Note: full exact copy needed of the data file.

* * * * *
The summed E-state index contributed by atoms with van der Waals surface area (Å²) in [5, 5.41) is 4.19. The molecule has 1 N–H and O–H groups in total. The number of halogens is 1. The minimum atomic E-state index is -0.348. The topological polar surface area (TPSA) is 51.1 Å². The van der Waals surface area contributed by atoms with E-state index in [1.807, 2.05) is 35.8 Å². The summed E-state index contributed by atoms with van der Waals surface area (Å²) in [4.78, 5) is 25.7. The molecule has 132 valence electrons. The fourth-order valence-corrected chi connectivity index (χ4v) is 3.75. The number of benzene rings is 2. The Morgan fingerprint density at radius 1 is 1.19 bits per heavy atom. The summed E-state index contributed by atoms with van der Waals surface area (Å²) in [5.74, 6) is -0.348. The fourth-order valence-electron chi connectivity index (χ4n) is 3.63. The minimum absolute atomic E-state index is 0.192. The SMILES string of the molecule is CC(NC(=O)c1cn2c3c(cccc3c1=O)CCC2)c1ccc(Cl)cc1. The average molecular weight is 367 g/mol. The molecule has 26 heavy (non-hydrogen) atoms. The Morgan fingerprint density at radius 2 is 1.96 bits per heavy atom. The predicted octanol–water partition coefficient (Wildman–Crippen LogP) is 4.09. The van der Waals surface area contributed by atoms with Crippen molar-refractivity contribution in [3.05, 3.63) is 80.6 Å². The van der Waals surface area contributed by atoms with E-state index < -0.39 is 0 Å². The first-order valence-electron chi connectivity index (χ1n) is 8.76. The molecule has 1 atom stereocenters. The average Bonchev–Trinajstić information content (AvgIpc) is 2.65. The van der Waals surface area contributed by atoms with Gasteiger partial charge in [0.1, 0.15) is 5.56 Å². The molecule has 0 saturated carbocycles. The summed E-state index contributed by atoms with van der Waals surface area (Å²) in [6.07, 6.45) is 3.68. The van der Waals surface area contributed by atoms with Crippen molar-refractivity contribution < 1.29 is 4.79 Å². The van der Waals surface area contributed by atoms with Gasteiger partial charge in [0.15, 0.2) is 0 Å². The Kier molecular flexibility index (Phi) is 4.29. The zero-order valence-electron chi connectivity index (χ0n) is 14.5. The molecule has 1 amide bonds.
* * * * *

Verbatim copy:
The summed E-state index contributed by atoms with van der Waals surface area (Å²) in [5, 5.41) is 4.19. The molecule has 1 N–H and O–H groups in total. The number of halogens is 1. The minimum atomic E-state index is -0.348. The topological polar surface area (TPSA) is 51.1 Å². The van der Waals surface area contributed by atoms with E-state index in [1.807, 2.05) is 35.8 Å². The summed E-state index contributed by atoms with van der Waals surface area (Å²) in [4.78, 5) is 25.7. The molecule has 132 valence electrons. The fourth-order valence-corrected chi connectivity index (χ4v) is 3.75. The number of benzene rings is 2. The Morgan fingerprint density at radius 1 is 1.19 bits per heavy atom. The summed E-state index contributed by atoms with van der Waals surface area (Å²) in [5.74, 6) is -0.348. The fourth-order valence-electron chi connectivity index (χ4n) is 3.63. The minimum absolute atomic E-state index is 0.192. The SMILES string of the molecule is CC(NC(=O)c1cn2c3c(cccc3c1=O)CCC2)c1ccc(Cl)cc1. The average molecular weight is 367 g/mol. The molecule has 26 heavy (non-hydrogen) atoms. The Morgan fingerprint density at radius 2 is 1.96 bits per heavy atom. The predicted octanol–water partition coefficient (Wildman–Crippen LogP) is 4.09. The van der Waals surface area contributed by atoms with Crippen molar-refractivity contribution in [3.05, 3.63) is 80.6 Å². The van der Waals surface area contributed by atoms with E-state index < -0.39 is 0 Å². The first-order valence-electron chi connectivity index (χ1n) is 8.76. The molecule has 1 atom stereocenters. The average Bonchev–Trinajstić information content (AvgIpc) is 2.65. The van der Waals surface area contributed by atoms with Gasteiger partial charge in [0.1, 0.15) is 5.56 Å². The molecule has 0 saturated carbocycles. The summed E-state index contributed by atoms with van der Waals surface area (Å²) in [6.07, 6.45) is 3.68. The van der Waals surface area contributed by atoms with Crippen molar-refractivity contribution < 1.29 is 4.79 Å². The van der Waals surface area contributed by atoms with Gasteiger partial charge in [0.15, 0.2) is 0 Å². The Kier molecular flexibility index (Phi) is 4.29. The zero-order valence-electron chi connectivity index (χ0n) is 14.5. The molecule has 1 amide bonds.